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4.9% Unemployment – what now for interest rates?

There has been a lot going on across the country in regard to COVID-19 lately with multiple states thrown into lockdown and in a major shock to many trucking businesses, NSW calling a 14-day halt in the construction sector. There is certainly plenty of facts, figures and press conferences to stay across to ensure you know what you can and can’t do, what support is available and still keep working on your business plans.

But for those that keep an eagle eye on the interest rate scene, you may have noticed a recent announcement that sparked additional attention – the recent unemployment figures of 4.9%. For those understandably preoccupied with other matters, we explain why 4.9% could be significant to the truck loan and other finances.

The announcement came at the same time as NSW was enduring an extended lockdown and other states had just emerged from snap lockdowns. So the Treasurer, Josh Frydenberg, while clearly pleased with the result, was obviously not overdoing the celebrations.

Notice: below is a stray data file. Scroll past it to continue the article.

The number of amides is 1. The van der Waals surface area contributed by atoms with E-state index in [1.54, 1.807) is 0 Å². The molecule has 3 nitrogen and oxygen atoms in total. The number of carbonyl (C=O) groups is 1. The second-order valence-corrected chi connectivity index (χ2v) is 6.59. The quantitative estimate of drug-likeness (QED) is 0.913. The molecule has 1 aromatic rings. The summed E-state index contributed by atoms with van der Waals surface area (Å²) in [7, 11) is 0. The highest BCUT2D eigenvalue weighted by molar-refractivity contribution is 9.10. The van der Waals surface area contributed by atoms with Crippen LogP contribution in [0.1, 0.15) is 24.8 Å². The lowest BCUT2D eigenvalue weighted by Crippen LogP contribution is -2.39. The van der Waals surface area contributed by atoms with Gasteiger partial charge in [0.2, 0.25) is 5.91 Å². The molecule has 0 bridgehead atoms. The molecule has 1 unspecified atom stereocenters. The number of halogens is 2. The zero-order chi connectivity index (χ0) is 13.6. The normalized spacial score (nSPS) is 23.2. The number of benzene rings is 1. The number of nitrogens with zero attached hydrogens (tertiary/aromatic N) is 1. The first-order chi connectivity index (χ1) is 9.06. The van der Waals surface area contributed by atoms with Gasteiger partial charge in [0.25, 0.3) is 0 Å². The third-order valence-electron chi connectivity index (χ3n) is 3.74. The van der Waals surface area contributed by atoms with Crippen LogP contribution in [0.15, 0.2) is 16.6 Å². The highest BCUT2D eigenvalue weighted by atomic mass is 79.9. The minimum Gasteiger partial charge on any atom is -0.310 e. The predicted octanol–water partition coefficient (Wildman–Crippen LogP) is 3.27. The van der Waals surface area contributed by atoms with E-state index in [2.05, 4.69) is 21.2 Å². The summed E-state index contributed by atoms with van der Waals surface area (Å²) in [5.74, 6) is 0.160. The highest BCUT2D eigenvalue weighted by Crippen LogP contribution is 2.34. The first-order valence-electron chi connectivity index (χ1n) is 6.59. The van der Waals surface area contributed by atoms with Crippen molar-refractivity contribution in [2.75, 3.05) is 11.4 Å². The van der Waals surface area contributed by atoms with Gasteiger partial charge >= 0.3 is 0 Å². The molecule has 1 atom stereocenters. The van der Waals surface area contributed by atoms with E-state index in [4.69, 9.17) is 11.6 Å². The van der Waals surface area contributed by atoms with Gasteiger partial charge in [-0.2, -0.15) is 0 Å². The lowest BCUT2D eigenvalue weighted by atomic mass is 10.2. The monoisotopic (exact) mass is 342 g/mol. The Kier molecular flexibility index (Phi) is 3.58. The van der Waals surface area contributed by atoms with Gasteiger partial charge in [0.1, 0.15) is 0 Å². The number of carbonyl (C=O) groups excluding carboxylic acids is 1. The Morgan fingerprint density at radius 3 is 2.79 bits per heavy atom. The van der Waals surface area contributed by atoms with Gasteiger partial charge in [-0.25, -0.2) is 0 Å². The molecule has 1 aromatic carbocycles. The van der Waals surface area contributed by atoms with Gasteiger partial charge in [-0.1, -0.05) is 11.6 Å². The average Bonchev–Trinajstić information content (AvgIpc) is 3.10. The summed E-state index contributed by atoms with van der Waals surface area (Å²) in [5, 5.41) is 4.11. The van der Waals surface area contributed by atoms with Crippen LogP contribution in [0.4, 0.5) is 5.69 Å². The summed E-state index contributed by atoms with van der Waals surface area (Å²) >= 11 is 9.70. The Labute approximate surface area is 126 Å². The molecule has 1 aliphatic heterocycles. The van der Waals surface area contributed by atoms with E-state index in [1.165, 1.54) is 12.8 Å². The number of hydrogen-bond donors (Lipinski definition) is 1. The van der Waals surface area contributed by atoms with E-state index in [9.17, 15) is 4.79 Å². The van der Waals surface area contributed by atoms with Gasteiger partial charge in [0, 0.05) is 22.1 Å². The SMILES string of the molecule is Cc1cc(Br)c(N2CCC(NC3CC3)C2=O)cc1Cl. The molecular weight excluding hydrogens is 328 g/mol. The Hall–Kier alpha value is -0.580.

Rewind to this time last year and analysts, economists and even the Federal Government were predicting and preparing for skyrocketing unemployment figures in the 10+% range. But the Australian economy has defied the naysayers (go Team Australia!) and the figure has continued to drop over recent reporting periods. Why is this important? Because unemployment is linked to interest rates and interest rates are critical to truck loans and other business finance costs.

Interest Rates and Unemployment

The RBA sets the official cash rate which is, in the simplest terms, the interest rate for banks and lenders to source some of their funding. As part of their stimulus measures, the RBA Board cut the official cash right down to 0.1% during 2020, a historic low.

This rate forms the basis for lenders to set the interest rate they will charge on various loans. The RBA has several indicators which they closely watch when deciding whether or not to move on interest rates at their monthly board meetings.

Over the past few months, in the statement which accompanies each RBA interest rate decision, the Governor, Dr Philip Lowe, has repeatedly stated that the key indicators they are watching are inflation and unemployment. Looking for sustained inflation in the range of 2-3%, up from the current 1+% and unemployment below current levels.

More specifically in regard to unemployment, below 5%. And the current figure of 4.9%. The lowest unemployment level in over a decade for Australia and just edging below that magic 5. But will this sub 5% unemployment figure trigger an interest rate hike? Highly unlikely at the moment.

Some analysts suggest that the RBA is looking more to low 4s or sub 4% in regard to unemployment. Dr Lowe has repeatedly indicated that both inflation and unemployment need to be at sustainable levels before the Bank would consider a rate rise and has consistently suggested a 2024 timeframe.